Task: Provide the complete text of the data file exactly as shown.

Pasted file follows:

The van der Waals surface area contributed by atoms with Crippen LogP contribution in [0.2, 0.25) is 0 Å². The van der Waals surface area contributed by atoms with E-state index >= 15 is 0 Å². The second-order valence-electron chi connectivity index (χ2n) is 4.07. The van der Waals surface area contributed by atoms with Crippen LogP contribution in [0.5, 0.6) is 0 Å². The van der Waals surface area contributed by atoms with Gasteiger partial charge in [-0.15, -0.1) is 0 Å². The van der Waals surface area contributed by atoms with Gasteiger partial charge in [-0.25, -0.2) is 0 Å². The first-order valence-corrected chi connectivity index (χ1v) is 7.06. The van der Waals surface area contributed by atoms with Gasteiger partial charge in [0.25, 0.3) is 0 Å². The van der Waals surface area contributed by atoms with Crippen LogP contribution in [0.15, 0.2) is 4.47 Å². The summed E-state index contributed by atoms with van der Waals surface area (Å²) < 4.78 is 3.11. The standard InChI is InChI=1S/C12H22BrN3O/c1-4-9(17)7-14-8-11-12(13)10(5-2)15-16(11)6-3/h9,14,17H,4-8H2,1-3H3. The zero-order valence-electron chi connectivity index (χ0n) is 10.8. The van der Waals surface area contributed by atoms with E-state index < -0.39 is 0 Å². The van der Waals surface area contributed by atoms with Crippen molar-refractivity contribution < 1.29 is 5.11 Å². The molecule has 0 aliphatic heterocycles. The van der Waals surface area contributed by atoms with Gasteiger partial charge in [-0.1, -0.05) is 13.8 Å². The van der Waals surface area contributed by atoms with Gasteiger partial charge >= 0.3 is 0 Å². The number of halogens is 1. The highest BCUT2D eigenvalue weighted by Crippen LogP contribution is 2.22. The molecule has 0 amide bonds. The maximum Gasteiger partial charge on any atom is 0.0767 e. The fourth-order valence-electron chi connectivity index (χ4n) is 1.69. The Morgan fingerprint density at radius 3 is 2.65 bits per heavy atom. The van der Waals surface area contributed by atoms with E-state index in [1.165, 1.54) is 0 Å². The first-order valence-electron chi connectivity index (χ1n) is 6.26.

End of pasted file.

The van der Waals surface area contributed by atoms with Crippen LogP contribution in [0.2, 0.25) is 0 Å². The van der Waals surface area contributed by atoms with E-state index >= 15 is 0 Å². The second-order valence-electron chi connectivity index (χ2n) is 4.07. The van der Waals surface area contributed by atoms with Crippen LogP contribution in [0.5, 0.6) is 0 Å². The van der Waals surface area contributed by atoms with Gasteiger partial charge in [-0.15, -0.1) is 0 Å². The van der Waals surface area contributed by atoms with Gasteiger partial charge in [-0.25, -0.2) is 0 Å². The first-order valence-corrected chi connectivity index (χ1v) is 7.06. The van der Waals surface area contributed by atoms with Gasteiger partial charge in [0.25, 0.3) is 0 Å². The van der Waals surface area contributed by atoms with Crippen LogP contribution in [0.15, 0.2) is 4.47 Å². The summed E-state index contributed by atoms with van der Waals surface area (Å²) < 4.78 is 3.11. The standard InChI is InChI=1S/C12H22BrN3O/c1-4-9(17)7-14-8-11-12(13)10(5-2)15-16(11)6-3/h9,14,17H,4-8H2,1-3H3. The zero-order valence-electron chi connectivity index (χ0n) is 10.8. The van der Waals surface area contributed by atoms with E-state index < -0.39 is 0 Å². The van der Waals surface area contributed by atoms with Crippen molar-refractivity contribution < 1.29 is 5.11 Å². The molecule has 0 aliphatic heterocycles. The van der Waals surface area contributed by atoms with Gasteiger partial charge in [-0.1, -0.05) is 13.8 Å². The van der Waals surface area contributed by atoms with Gasteiger partial charge >= 0.3 is 0 Å². The number of halogens is 1. The highest BCUT2D eigenvalue weighted by Crippen LogP contribution is 2.22. The molecule has 0 amide bonds. The maximum Gasteiger partial charge on any atom is 0.0767 e. The fourth-order valence-electron chi connectivity index (χ4n) is 1.69. The Morgan fingerprint density at radius 3 is 2.65 bits per heavy atom. The van der Waals surface area contributed by atoms with E-state index in [1.165, 1.54) is 0 Å². The first-order valence-electron chi connectivity index (χ1n) is 6.26.